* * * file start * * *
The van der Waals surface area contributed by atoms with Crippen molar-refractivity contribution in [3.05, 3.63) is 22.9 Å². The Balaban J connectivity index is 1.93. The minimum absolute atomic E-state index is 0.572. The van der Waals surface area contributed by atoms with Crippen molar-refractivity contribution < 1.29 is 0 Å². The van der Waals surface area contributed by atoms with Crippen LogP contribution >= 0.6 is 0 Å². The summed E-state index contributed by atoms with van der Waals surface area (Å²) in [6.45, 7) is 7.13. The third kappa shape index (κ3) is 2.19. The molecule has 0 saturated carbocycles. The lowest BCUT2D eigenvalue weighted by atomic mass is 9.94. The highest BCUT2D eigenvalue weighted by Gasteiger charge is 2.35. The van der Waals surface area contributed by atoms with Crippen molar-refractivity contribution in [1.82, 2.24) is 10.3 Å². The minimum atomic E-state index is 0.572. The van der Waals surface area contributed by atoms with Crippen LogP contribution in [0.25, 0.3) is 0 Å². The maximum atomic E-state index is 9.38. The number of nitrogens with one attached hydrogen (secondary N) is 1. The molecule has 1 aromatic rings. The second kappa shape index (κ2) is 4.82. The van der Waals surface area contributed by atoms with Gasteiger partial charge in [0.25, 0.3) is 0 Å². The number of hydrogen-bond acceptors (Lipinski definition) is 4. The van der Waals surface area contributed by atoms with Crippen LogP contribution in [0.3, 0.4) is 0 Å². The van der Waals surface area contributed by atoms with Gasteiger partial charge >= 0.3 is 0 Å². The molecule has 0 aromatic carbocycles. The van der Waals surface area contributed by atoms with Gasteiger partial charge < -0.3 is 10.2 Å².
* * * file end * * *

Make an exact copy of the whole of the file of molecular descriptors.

The van der Waals surface area contributed by atoms with Crippen molar-refractivity contribution in [3.05, 3.63) is 22.9 Å². The Balaban J connectivity index is 1.93. The minimum absolute atomic E-state index is 0.572. The van der Waals surface area contributed by atoms with Crippen molar-refractivity contribution < 1.29 is 0 Å². The van der Waals surface area contributed by atoms with Crippen LogP contribution >= 0.6 is 0 Å². The summed E-state index contributed by atoms with van der Waals surface area (Å²) in [6.45, 7) is 7.13. The third kappa shape index (κ3) is 2.19. The molecule has 0 saturated carbocycles. The lowest BCUT2D eigenvalue weighted by atomic mass is 9.94. The highest BCUT2D eigenvalue weighted by Gasteiger charge is 2.35. The van der Waals surface area contributed by atoms with Crippen molar-refractivity contribution in [1.82, 2.24) is 10.3 Å². The minimum atomic E-state index is 0.572. The van der Waals surface area contributed by atoms with Crippen LogP contribution in [0.25, 0.3) is 0 Å². The maximum atomic E-state index is 9.38. The number of nitrogens with one attached hydrogen (secondary N) is 1. The molecule has 1 aromatic rings. The second kappa shape index (κ2) is 4.82. The van der Waals surface area contributed by atoms with Gasteiger partial charge in [0.25, 0.3) is 0 Å². The number of hydrogen-bond acceptors (Lipinski definition) is 4. The van der Waals surface area contributed by atoms with Crippen LogP contribution in [0.3, 0.4) is 0 Å². The van der Waals surface area contributed by atoms with Gasteiger partial charge >= 0.3 is 0 Å². The molecule has 0 aromatic carbocycles. The van der Waals surface area contributed by atoms with Gasteiger partial charge < -0.3 is 10.2 Å².